Sandler Lampoons Mel Gibson | 'Indiana Jones' Actress Escapes Hollywood
Mel Gibson Lampooned by Adam Sandler
There’s a lot to say about Adam Sandler’s new comedy, “You Don’t Mess With the Zohan”—like, you’ve never seen anything like this before.
But right up front is this: a two-pronged attack on Mel Gibson for his anti-Semitic comments a couple of years ago. When Gibson sees “Zohan,” I think it’s pretty clear he won’t be laughing. He probably also won’t be doing business with either Sony or Sandler ever again.
I’m quite sure that Sandler doesn’t care, and I suppose Sony doesn’t either. Gibson is considered pretty much radioactive in Hollywood following his whole Malibu arrest and rant, his subsequent unconvincing mea culpa to Diane Sawyer and his further sightings in alcohol-friendly situations.
But Sandler and writers Judd Apatow and Rob Smigel don’t go easy on him. At least twice in “Zohan” they hold Gibson up for ridicule. In one instance, he’s the punchline for a joke. In another, more explicitly, his movies are used to underscore the neo-Nazi rantings of a redneck played by rocker Dave Matthews.
And it’s not like the jokes are completely out of place. Sandler, who’s Jewish in real life, plays the title character, an Israeli counter-terrorist who yearns to find peace in America as a hair stylist.
Absurd as this notion is, the wildly uneven “Zohan” script tries to balance a message of peace and understanding among Israelis and Arabs with a kind of gross-out Farrelly brothers-type smorgasbord of hit or miss “bits.”
Some of the latter are very funny, including a game of hacky sack played with a cat instead of a pouch, and a running gag about a Hezbollah help line that requires “press 1” or “press 2” for help.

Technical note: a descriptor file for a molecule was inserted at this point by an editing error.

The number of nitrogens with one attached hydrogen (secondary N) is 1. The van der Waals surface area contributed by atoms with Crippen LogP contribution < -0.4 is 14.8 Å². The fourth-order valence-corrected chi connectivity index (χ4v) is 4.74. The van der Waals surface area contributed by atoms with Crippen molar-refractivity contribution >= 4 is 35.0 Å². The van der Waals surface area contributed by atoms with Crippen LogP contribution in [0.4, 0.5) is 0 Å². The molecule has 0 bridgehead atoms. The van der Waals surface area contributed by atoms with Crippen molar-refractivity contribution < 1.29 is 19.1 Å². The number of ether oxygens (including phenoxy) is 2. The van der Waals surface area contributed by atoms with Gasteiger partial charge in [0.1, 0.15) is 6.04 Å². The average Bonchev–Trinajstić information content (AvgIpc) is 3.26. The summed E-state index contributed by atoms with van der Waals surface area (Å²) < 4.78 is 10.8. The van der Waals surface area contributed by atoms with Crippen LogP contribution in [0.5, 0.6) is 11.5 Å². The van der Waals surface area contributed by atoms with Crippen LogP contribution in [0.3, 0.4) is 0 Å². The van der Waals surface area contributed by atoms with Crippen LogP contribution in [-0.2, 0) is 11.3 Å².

There’s also a nod to Mel Brooks’ “The Producers” in that Zohan not only cuts the hair of old ladies, he has sex with them, too. Shades of Max Bialystock and his troop of walker-bound biddies.
Otherwise “Zohan” is a real hodgepodge that veers in every direction at the same time. There are a bunch of offbeat cameos from TV stars of the past including Henry Winkler (“Happy Days”), Charlotte Rae (“Facts of Life”), Kathleen Noone (“Knots Landing”) and Barry Livingston, who played cute little Ernie on “My Three Sons.”
(Co-scripter Smigel told me he got misty-eyed reminiscing with Livingston about his favorite “Three Sons” episode — in which Ernie learns he was adopted.)
There are also “surprise” cameos from Chris Rock, Kevin Nealon, wrestling announcer Michael Buffer and the nearly intolerable Rob Schneider. Producer and Motion Picture Academy president Sid Ganis has a scene as a doctor. Madonna’s manager, Guy Oseary, who really is Israeli, does a fine job as one of Zohan’s fellow spies. I don’t know why they are all in it, but finding them becomes a diverting game when “Zohan” starts jumping the shark.
Did I mention that Mariah Carey not only has an extended cameo with lines, but also gets her new single played? She plays herself and she’s very funny. (Mariah, stick to comedy!) Zohan also inexplicably wears a number of her different T-shirts from over the years.
And there’s an even more topical cameo from George Takei, Sulu from “Star Trek,” and Academy Award show writer Bruce Vilanch, as a gay couple, and John McEnroe and Kevin James as buddies. John Paul DeJoria, of Paul Mitchell hair salon fame, even gets a scene. Veteran comedian Shelley Berman (82 and still kicking!) plays Zohan’s father.
All the cameos hardly leave time for the actual actors with larger roles in the film — John Turturro, Lainie Kazan, Daoud Heidami and the exquisite Emmanuelle Chriqui — all of whom manage to give Sandler the support he needs in this preposterous but grudgingly humorous venture. (Come on — where else are you going to see the Fonz vomit?)
Sandler remains an enigma wrapped in a mystery. He made some progress in serious films like “Punch Drunk Love” and “Spanglish.” He was almost endearing in “The Wedding Singer” and “Anger Management.” But he seems compelled to return to the scenes of crimes like "Little Nicky," "Click," "Mr. Deeds," "Big Daddy" and last year’s incredibly egregious "I Now Pronounce You Chuck and Larry."
It seemed like this was all coming to an end, but now with Apatow on board, not to mention director Dennis Dugan, the light has gone out at the end of the tunnel.
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